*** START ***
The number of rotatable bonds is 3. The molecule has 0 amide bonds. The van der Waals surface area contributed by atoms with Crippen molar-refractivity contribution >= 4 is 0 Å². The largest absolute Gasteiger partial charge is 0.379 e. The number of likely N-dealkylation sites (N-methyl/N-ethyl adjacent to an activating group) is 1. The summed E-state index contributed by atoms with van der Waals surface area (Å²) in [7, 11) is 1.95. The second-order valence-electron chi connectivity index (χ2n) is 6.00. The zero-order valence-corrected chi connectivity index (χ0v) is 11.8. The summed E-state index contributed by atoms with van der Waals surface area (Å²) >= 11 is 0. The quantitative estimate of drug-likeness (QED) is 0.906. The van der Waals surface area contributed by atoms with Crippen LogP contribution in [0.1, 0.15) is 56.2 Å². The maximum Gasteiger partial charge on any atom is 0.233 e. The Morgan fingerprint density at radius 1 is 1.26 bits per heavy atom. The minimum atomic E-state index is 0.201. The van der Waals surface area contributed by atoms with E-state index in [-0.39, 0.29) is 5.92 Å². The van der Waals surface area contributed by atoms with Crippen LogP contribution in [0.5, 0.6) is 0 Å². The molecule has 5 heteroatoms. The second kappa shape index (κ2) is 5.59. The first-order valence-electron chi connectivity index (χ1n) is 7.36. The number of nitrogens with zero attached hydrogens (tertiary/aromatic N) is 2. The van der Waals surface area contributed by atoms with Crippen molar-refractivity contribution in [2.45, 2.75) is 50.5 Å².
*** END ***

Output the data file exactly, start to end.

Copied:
The number of rotatable bonds is 3. The molecule has 0 amide bonds. The van der Waals surface area contributed by atoms with Crippen molar-refractivity contribution >= 4 is 0 Å². The largest absolute Gasteiger partial charge is 0.379 e. The number of likely N-dealkylation sites (N-methyl/N-ethyl adjacent to an activating group) is 1. The summed E-state index contributed by atoms with van der Waals surface area (Å²) in [7, 11) is 1.95. The second-order valence-electron chi connectivity index (χ2n) is 6.00. The zero-order valence-corrected chi connectivity index (χ0v) is 11.8. The summed E-state index contributed by atoms with van der Waals surface area (Å²) >= 11 is 0. The quantitative estimate of drug-likeness (QED) is 0.906. The van der Waals surface area contributed by atoms with Crippen LogP contribution in [0.1, 0.15) is 56.2 Å². The maximum Gasteiger partial charge on any atom is 0.233 e. The Morgan fingerprint density at radius 1 is 1.26 bits per heavy atom. The minimum atomic E-state index is 0.201. The van der Waals surface area contributed by atoms with E-state index in [-0.39, 0.29) is 5.92 Å². The van der Waals surface area contributed by atoms with Crippen LogP contribution in [0.5, 0.6) is 0 Å². The molecule has 5 heteroatoms. The second kappa shape index (κ2) is 5.59. The first-order valence-electron chi connectivity index (χ1n) is 7.36. The number of nitrogens with zero attached hydrogens (tertiary/aromatic N) is 2. The van der Waals surface area contributed by atoms with Crippen molar-refractivity contribution in [2.45, 2.75) is 50.5 Å².